Huge difference

She said the pay increase is going to make a huge difference. She has dealt with people who suffer from dementia and said you learn how to handle them.

“It’s all about giving them back their mana so they feel they have control. You learn to go along for the ride with them, even when they start accusing you of taking things.

“You have to remember not to take it personally, it's just part of their condition.”

CCS Disability Action has 120 staff working in Gisborne, Wairoa and surrounding rural areas who will potentially benefit from the increase.

They provide home-based and community support for people with a disablilty and their families.

CCS executive director David Matthews is delighted for support staff who have been underpaid because of the overall under-funding of the sector.

“Our hope is that our government contracts will now be adjusted to accommodate not just the increase in pay rates for support staff, but also the inevitable flow-on costs resulting from this agreement," he said.

"The sector needs an overall boost to its funding, not just an adjustment because of these new and welcome pay rates.”

Health Minister Jonathan Coleman has described the pay increase as the largest in New Zealand’s history, and that it will benefit some of New Zealand’s lowest-paid workers. The work force is mainly female and part-time with an average wage of between $16 and $18 an hour.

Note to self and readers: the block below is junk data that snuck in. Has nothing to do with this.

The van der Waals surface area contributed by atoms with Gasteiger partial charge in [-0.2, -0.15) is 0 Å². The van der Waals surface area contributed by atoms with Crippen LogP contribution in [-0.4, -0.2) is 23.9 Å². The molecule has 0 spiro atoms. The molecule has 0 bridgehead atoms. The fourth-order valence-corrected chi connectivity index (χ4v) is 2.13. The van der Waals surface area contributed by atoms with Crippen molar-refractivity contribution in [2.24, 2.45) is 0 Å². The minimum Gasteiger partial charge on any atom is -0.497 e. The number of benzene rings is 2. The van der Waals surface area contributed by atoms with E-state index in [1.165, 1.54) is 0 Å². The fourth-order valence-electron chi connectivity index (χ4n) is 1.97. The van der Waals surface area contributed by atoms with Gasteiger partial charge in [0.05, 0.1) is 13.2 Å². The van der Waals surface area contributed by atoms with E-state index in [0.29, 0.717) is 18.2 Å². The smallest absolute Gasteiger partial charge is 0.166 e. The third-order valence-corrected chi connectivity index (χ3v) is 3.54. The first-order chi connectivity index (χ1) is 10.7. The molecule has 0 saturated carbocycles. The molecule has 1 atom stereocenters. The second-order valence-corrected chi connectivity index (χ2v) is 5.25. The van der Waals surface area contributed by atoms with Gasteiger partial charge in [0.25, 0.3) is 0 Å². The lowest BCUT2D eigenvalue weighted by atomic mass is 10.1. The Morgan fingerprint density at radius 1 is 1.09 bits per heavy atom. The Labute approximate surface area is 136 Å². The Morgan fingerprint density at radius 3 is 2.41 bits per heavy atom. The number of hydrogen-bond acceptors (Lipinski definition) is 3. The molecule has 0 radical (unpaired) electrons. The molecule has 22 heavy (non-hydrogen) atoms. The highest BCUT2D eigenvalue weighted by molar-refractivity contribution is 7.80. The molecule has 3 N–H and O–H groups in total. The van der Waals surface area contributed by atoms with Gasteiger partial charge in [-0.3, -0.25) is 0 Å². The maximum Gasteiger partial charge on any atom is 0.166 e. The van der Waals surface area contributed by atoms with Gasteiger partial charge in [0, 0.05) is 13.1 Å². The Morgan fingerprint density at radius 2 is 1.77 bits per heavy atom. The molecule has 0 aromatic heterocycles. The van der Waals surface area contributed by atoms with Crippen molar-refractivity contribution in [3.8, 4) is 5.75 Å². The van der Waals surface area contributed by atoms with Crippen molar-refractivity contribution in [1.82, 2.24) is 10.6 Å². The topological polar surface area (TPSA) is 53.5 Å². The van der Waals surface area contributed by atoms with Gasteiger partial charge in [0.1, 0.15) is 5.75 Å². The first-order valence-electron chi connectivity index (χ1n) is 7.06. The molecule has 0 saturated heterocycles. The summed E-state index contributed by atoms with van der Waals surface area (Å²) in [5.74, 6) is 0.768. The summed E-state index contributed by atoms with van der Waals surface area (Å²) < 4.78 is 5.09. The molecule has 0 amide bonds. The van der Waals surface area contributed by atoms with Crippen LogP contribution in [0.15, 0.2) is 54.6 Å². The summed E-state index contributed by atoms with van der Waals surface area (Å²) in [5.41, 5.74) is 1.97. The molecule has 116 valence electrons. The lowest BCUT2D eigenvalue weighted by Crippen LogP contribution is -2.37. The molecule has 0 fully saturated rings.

Increase from July 1

The historic pay equity agreement will increase wages to between $19 and $27 per hour over five years. For the workers it won’t be backdated but will take immediate effect from July 1.

E tu Union industry co-ordinator Alastair Duncan has been involved in negotiations from the beginning and said the pay offer is the first but hugely important step.

“There are meetings over the next two months across the sector to vote on the offer and presuming it is agreed, it is likely the pay will start in July,” he said.

Age Concern Tairawhiti CEO Frances Toroa says her organisation is celebrating the success of the settlement to increase wages across the aged care and disability sectors, and is thankful for all the hard work put in by the union on behalf of workers.

“They deserve every cent of the pay rise, as they do such an important job with the elderly,” she said.

She hopes this will keep more good people in the industry, as many leave because they can't make ends meet.

“We are interested in the wellbeing of both caregivers and the elderly. Higher wages will take off some of the financial pressure and reduce stress.”

For some elderly who have no family, caregivers can be the only human contact they have.


Your email address will not be published. Comments will display after being approved by a staff member. Comments may be edited for clarity.

Poll

  • Voting please wait...
    Your vote has been cast. Reloading page...
    The region’s roads are in a bad state and need greater investment. What options would you prefer to increase the amount of local money committed to roading?

    Choose in order of preference, selecting just the options you think are worth considering and rate your preferred option as 1, next 2, etc.

    See also:
    Roading crisis ‘too big’, August 11 lead story

    Select multiple options. Press 'Clear' button to start over.
    Clear